In the following months, summer and even autumn for later broods, these larger feathers develop into juvenile plumage, showing some colours and markings more similar to the adult birds, but they will still be somewhat plain and mottled. In species which are dimorphic, that is, exhibit a very noticeable difference between males and females, juveniles will resemble the adult female more.
Adult plumage is the final cycle, usually complete after one full year of growth, where the species’ identifying colours are fully pronounced, the ones most often shown in field guides. When researching a guide, try to find one that shows you the differences in juveniles and females or winter and summer males. Also be aware some birds take 2 or 3 years to mature, like raptors or gulls, so these will have what is known as subadult plumage in their adolescence. Again, this will be less distinct but in each successive year will be more recognisable as adult plumage.
The variation across the 10,000 or so species of birds is staggering, and not only is there such diversity across species, some birds change their colours depending on the season, either displaying breeding or non-breeding plumage. There are also species who will exhibit this breeding plumage all through late spring and into summer, whereas others will only display for a few weeks. But at all other times of the year these adults will display what is known as basic, non-breeding, or winter plumage. This is generally more camouflaged and exhibits less colouring. Again, in dimorphic species, males will look very much like the females.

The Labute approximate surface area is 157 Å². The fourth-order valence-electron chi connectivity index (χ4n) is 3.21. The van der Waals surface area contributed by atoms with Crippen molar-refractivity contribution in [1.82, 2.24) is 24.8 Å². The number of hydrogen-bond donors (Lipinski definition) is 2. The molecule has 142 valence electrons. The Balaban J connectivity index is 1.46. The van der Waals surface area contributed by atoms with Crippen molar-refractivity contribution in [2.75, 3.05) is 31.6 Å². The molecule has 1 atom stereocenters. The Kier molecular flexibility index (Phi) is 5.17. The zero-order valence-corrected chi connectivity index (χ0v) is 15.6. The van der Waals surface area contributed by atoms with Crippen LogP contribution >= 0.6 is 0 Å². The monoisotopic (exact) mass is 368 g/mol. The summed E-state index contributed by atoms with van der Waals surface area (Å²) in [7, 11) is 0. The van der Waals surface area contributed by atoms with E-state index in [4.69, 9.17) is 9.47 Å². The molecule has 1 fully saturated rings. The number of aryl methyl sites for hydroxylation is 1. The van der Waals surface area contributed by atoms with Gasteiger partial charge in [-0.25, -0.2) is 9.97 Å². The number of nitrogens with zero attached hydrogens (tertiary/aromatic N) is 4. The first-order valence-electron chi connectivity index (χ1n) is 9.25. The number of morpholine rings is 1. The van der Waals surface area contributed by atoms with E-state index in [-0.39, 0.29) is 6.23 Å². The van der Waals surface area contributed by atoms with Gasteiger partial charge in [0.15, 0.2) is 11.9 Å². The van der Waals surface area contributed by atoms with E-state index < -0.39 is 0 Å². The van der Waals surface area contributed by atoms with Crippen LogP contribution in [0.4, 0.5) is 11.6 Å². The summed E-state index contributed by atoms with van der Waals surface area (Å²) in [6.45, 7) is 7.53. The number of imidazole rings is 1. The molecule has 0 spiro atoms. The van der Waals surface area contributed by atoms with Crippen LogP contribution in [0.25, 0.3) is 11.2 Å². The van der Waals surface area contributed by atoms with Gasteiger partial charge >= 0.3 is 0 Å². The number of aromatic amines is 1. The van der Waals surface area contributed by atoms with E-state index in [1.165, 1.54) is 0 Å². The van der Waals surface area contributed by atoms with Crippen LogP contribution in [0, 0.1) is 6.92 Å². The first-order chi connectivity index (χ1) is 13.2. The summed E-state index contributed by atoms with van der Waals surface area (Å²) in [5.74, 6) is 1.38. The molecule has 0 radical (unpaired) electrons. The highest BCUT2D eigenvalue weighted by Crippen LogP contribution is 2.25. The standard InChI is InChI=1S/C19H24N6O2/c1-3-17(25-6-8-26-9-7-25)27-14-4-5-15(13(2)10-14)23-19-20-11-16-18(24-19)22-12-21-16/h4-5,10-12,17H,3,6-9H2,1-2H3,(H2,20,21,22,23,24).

Function in breeding
Breeding season is the best time to learn the differences in the adults of one species. This is when the plumage is the most striking in males, with bold and sometimes contrasting colours, and even some females get to strut a new set of clothes. As well as colour changes, some males also display additional feathers to appear more impressive during courtship, like streamers as tail feathers, or long plumes from their heads as with herons and egrets.
Variations on a theme
You may one day be surprised to see a blackbird with one white wing, or a long-tailed tit with a pale head. There are several differences in feather and plumage development that can be seen in a few of each species, and that will be down to mutations affecting the amount of pigment available,
Leucism is a genetic condition that results in patches of pale or white feathers, and albinism is another genetic condition that produces pale or white plumage but also red or pink eyes, and often pink legs and feet. This is due to a complete lack of any pigmentation.
Do you see what I see?